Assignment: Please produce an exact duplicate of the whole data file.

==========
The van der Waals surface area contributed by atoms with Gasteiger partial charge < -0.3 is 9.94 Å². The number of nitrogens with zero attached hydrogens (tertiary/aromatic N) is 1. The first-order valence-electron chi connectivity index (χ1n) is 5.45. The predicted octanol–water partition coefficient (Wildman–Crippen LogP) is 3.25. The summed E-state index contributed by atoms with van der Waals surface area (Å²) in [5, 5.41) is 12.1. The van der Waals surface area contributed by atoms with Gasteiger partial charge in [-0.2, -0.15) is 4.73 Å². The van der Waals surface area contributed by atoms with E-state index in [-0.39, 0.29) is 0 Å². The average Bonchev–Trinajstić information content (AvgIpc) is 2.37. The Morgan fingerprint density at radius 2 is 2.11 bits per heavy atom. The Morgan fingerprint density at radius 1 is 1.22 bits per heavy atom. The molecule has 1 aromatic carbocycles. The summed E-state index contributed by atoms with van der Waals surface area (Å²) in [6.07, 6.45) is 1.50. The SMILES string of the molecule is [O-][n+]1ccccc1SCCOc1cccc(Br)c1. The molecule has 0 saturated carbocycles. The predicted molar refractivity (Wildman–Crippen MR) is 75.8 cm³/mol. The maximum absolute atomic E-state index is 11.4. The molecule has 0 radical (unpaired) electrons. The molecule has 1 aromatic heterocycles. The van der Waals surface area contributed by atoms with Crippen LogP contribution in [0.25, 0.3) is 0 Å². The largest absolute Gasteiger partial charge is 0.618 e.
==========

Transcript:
The van der Waals surface area contributed by atoms with Gasteiger partial charge < -0.3 is 9.94 Å². The number of nitrogens with zero attached hydrogens (tertiary/aromatic N) is 1. The first-order valence-electron chi connectivity index (χ1n) is 5.45. The predicted octanol–water partition coefficient (Wildman–Crippen LogP) is 3.25. The summed E-state index contributed by atoms with van der Waals surface area (Å²) in [5, 5.41) is 12.1. The van der Waals surface area contributed by atoms with Gasteiger partial charge in [-0.2, -0.15) is 4.73 Å². The van der Waals surface area contributed by atoms with E-state index in [-0.39, 0.29) is 0 Å². The average Bonchev–Trinajstić information content (AvgIpc) is 2.37. The Morgan fingerprint density at radius 2 is 2.11 bits per heavy atom. The Morgan fingerprint density at radius 1 is 1.22 bits per heavy atom. The molecule has 1 aromatic carbocycles. The summed E-state index contributed by atoms with van der Waals surface area (Å²) in [6.07, 6.45) is 1.50. The SMILES string of the molecule is [O-][n+]1ccccc1SCCOc1cccc(Br)c1. The molecule has 0 saturated carbocycles. The predicted molar refractivity (Wildman–Crippen MR) is 75.8 cm³/mol. The maximum absolute atomic E-state index is 11.4. The molecule has 0 radical (unpaired) electrons. The molecule has 1 aromatic heterocycles. The van der Waals surface area contributed by atoms with Crippen LogP contribution in [0.25, 0.3) is 0 Å². The largest absolute Gasteiger partial charge is 0.618 e.